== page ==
This article saddens me, but it does not surprise me. There have been many letters written to the Foundation over the years about the top level management and nothing has ever been done. Unfortunately I am part of the disastrous “wake” of the current senior management. I loved working for The Boar’s Head, I enjoyed my job and I was very successful. Sadly, I spoke up directly to the General Manager to try to communicate the low morale of employees almost a year ago and my life was made extremely difficult after that conversation. I agree 100% that there is no one you can turn to in the HR Department, in fact the HR Director is the one who created a hostile environment for me personally. One year ago the General Manager held a meeting that was the most unprofessional thing I’ve ever been a part of – he called a large team together and he crucified the Director of Sales and Marketing (she was not allowed to attend or respond). The GM is insecure and he wanted her out because she began questioning him. He succeeded last October and there has been no Director of Sales for the past 9 months. They can’t find anyone willing to work for the current management due to the poor reputation. The current employees that are there and wrote this letter are the same employees who were complaining the day I walked in the door more than 3 years ago – I say to them – leave! If you are that unhappy take control and make a change. I am working for another very similar property and the support and compassion for me and my colleagues is overwhelming and amazing. It’s one thing to be stressed about work it’s entirely another to be stressed by WHERE you work – it doesn’t have to be the way it is at The Boar’s Head. It’s a shame.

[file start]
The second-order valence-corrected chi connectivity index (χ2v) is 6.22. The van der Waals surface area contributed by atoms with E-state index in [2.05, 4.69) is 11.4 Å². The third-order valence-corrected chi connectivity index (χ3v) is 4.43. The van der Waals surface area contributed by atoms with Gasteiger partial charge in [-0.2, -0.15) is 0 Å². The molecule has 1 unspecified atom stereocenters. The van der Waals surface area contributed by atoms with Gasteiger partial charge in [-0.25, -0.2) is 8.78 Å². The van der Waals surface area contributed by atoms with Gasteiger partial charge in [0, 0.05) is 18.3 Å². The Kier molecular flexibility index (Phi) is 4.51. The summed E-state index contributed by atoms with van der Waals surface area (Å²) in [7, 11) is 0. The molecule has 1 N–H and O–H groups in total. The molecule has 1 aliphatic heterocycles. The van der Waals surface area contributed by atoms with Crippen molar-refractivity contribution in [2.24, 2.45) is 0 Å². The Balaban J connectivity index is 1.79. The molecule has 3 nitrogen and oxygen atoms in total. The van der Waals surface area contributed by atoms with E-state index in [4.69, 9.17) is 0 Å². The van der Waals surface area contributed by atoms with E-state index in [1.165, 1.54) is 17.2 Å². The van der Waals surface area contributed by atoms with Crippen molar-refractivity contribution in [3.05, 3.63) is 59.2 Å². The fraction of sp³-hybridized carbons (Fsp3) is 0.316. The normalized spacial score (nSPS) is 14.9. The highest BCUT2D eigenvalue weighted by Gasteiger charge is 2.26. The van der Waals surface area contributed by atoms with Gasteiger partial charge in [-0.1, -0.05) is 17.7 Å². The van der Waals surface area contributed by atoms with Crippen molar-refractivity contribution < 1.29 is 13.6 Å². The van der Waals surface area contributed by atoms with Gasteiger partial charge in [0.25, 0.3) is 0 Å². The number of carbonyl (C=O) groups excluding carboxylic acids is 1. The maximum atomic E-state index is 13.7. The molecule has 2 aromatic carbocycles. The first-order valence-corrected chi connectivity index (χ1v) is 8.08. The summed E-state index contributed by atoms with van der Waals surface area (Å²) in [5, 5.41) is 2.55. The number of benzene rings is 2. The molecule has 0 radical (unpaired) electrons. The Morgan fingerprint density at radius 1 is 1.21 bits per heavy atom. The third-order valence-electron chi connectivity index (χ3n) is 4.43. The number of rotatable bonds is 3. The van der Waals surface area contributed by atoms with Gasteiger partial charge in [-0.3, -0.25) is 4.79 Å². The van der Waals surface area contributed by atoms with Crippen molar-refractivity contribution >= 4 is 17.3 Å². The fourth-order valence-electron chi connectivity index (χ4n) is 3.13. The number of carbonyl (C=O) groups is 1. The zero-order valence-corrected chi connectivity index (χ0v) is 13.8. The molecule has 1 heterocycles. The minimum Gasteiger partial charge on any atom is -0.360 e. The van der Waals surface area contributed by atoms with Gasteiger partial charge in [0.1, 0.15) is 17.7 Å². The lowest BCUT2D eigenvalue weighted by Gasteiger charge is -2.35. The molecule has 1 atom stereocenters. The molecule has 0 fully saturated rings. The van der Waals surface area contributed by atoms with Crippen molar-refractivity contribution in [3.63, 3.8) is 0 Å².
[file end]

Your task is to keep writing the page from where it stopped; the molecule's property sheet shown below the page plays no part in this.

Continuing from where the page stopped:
• Walt Heinecke

    On the story about the power brokers I wrote, as a citizen of Charlottesville, that it was dsappointing to see such a simplistic reflection of the elite culture of Cville re-presented in the cvlle. Well I had not yet read this article by Graelyn. It is the flip side and shows that the Cville is light years ahead of other outlets in presenting all sides of our community and its issues (although Dave McNair does some great reporting on siminlar issues like VQR). This article is fantastic and serves the public intetrest in the same way the Washington Post does, and to see this level of quality reporting in our own small weekly is heartening. The media often can shine a light on things we just ignore in our day to day middle class lives. Things we would rather ignore. This article does just that, it shines a much needed light on the social problems we need to focus on to make our community a better place for everyone.